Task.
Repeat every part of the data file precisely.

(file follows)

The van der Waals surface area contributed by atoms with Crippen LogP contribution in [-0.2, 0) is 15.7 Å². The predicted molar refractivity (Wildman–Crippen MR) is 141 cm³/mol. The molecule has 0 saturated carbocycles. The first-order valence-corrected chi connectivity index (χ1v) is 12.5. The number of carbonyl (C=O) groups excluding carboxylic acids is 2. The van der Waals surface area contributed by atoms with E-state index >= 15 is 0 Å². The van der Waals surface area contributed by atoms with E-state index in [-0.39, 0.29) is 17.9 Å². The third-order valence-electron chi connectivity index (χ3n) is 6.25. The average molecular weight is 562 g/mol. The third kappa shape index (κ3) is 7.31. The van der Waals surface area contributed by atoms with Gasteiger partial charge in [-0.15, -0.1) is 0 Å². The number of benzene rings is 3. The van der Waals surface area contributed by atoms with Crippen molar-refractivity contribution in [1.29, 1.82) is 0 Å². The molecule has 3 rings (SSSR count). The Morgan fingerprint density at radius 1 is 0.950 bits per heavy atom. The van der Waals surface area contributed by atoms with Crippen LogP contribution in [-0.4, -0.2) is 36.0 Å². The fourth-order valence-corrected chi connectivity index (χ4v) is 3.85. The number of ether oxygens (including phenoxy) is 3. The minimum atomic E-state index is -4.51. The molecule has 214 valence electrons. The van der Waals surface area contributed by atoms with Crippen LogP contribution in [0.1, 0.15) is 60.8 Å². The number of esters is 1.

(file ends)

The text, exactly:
The van der Waals surface area contributed by atoms with Crippen LogP contribution in [-0.2, 0) is 15.7 Å². The predicted molar refractivity (Wildman–Crippen MR) is 141 cm³/mol. The molecule has 0 saturated carbocycles. The first-order valence-corrected chi connectivity index (χ1v) is 12.5. The number of carbonyl (C=O) groups excluding carboxylic acids is 2. The van der Waals surface area contributed by atoms with E-state index >= 15 is 0 Å². The van der Waals surface area contributed by atoms with E-state index in [-0.39, 0.29) is 17.9 Å². The third-order valence-electron chi connectivity index (χ3n) is 6.25. The average molecular weight is 562 g/mol. The third kappa shape index (κ3) is 7.31. The van der Waals surface area contributed by atoms with Gasteiger partial charge in [-0.15, -0.1) is 0 Å². The number of benzene rings is 3. The van der Waals surface area contributed by atoms with Crippen molar-refractivity contribution in [1.29, 1.82) is 0 Å². The molecule has 3 rings (SSSR count). The Morgan fingerprint density at radius 1 is 0.950 bits per heavy atom. The van der Waals surface area contributed by atoms with Crippen LogP contribution in [-0.4, -0.2) is 36.0 Å². The fourth-order valence-corrected chi connectivity index (χ4v) is 3.85. The number of ether oxygens (including phenoxy) is 3. The minimum atomic E-state index is -4.51. The molecule has 214 valence electrons. The van der Waals surface area contributed by atoms with Crippen LogP contribution in [0.1, 0.15) is 60.8 Å². The number of esters is 1.